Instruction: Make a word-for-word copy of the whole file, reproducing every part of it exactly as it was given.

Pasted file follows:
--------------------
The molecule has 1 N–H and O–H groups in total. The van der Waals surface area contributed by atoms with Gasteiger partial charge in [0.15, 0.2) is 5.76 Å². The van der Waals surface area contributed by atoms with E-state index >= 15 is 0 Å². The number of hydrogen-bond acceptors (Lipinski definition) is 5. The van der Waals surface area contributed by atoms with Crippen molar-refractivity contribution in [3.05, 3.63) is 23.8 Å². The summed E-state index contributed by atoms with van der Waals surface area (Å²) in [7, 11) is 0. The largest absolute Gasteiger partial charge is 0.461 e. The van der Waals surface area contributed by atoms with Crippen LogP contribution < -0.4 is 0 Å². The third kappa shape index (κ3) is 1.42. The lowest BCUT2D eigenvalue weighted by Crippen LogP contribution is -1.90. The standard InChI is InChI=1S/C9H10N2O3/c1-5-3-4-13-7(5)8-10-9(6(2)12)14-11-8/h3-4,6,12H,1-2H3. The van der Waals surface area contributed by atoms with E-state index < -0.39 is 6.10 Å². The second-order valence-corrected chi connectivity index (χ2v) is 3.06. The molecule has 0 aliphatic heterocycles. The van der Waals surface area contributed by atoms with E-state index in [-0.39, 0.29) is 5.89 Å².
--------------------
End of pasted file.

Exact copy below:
The molecule has 1 N–H and O–H groups in total. The van der Waals surface area contributed by atoms with Gasteiger partial charge in [0.15, 0.2) is 5.76 Å². The van der Waals surface area contributed by atoms with E-state index >= 15 is 0 Å². The number of hydrogen-bond acceptors (Lipinski definition) is 5. The van der Waals surface area contributed by atoms with Crippen molar-refractivity contribution in [3.05, 3.63) is 23.8 Å². The summed E-state index contributed by atoms with van der Waals surface area (Å²) in [7, 11) is 0. The largest absolute Gasteiger partial charge is 0.461 e. The van der Waals surface area contributed by atoms with Crippen LogP contribution < -0.4 is 0 Å². The third kappa shape index (κ3) is 1.42. The lowest BCUT2D eigenvalue weighted by Crippen LogP contribution is -1.90. The standard InChI is InChI=1S/C9H10N2O3/c1-5-3-4-13-7(5)8-10-9(6(2)12)14-11-8/h3-4,6,12H,1-2H3. The van der Waals surface area contributed by atoms with E-state index < -0.39 is 6.10 Å². The second-order valence-corrected chi connectivity index (χ2v) is 3.06. The molecule has 0 aliphatic heterocycles. The van der Waals surface area contributed by atoms with E-state index in [-0.39, 0.29) is 5.89 Å².